Electricity price-rise pain may be worse than expected

Ofgem warns of power outages within years in face of dwindling spare capacity

Britain could be in for a higher jump in electricity prices than previously thought after the energy regulator warned yesterday that the country faces substantial power shortages within three years.

Speaking after Ofgem said spare electricity-generation capacity, known as the margin, is set to tumble from 14 per cent now to just 4 per cent over the winter of 2015/2016, Consumer Focus warned that this would put further pressure on prices.

"Narrower margins mean the risks of outages are higher, and scarcity of energy could also feed into possible price increases in future. Consumers need protection from price spikes as well as power cuts," said Audrey Gallacher, Consumer Focus director of energy.

Ofgem conceded that falling domestic generation would make Britain increasingly reliant on imported gas, putting further upward pressure on prices. The average dual-fuel gas and electricity bill is currently at a record high of about £1,300 a year, and had been forecast to rise substantially in the coming years – even before yesterday's stark warning.

"There will be a significant reduction in electricity supplies from coal and oil plants over the period [to 2015], primarily driven by closures required by European environmental legislation," an Ofgem spokesman warned. "The high level of spare capacity in the electricity market is set to end quite rapidly over the next few years."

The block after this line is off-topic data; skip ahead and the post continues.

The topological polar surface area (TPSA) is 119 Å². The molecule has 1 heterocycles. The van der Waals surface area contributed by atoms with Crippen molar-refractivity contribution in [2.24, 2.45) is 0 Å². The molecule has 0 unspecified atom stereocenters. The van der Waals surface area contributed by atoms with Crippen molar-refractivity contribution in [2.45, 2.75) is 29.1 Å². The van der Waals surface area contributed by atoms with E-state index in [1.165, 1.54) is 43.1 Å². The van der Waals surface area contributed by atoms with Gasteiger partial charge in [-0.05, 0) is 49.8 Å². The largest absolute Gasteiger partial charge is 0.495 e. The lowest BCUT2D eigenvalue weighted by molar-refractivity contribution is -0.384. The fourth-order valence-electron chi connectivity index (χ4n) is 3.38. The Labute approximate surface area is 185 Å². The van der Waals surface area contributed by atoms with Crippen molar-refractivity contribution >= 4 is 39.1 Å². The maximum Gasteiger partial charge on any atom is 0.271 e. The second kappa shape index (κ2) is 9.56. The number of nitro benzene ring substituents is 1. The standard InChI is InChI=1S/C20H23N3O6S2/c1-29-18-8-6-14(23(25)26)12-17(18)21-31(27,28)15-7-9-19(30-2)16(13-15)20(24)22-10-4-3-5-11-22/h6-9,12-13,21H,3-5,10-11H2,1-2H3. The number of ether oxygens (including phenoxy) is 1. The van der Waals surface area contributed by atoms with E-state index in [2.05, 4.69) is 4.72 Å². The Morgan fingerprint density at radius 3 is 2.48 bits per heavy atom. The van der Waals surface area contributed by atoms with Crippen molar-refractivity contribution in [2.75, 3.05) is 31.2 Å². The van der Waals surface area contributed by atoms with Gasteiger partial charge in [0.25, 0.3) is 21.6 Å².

Nine UK-based coal and oil fired plants with a combined generating capacity of 11.5 gigawatts are due to close by 2015, of which four are expected to cease generation next year. Energy UK, the industry body, said Ofgem was right to highlight the challenges it faces in the coming years.

"We must secure over £150bn of investment in the UK to replace aging power stations and infrastructure, keep the lights on and meet our carbon targets — all while making sure bills are affordable for the millions of homes and businesses," said Angela Knight, Energy UK's chief executive.

Meanwhile, the trade union Prospect, whose members include 21,000 staff in nuclear decommissioning and energy supply, called for government action to avert power shortages.

"This report highlights how imperative it is for the government to act now and introduce electricity market reform that ensures the programme of new nuclear build and other vital energy infrastructure projects, such as carbon capture and storage, are attractive enough to secure the long-term investment they require," said Prospect general secretary-designate Mike Clancy.

Energy Secretary Ed Davey said the government would respond to Ofgem's report by the end of the year.

"Security of electricity supply is of critical importance to the health of the economy and the smooth functioning of our daily lives," Mr Davey said, adding that Britain's energy industry faced "unprecedented challenges".

The government is in the midst of its electricity market reform (ERM), which is designed to support investors in new low-carbon electricity such as nuclear and renewable generation.

The support is expected to come through contracts for difference (CfDs) – essentially a long-term price contract for the electricity. However, the government has yet to decide how much these will be worth, making it difficult for investors in new plants to determine their economic viability.

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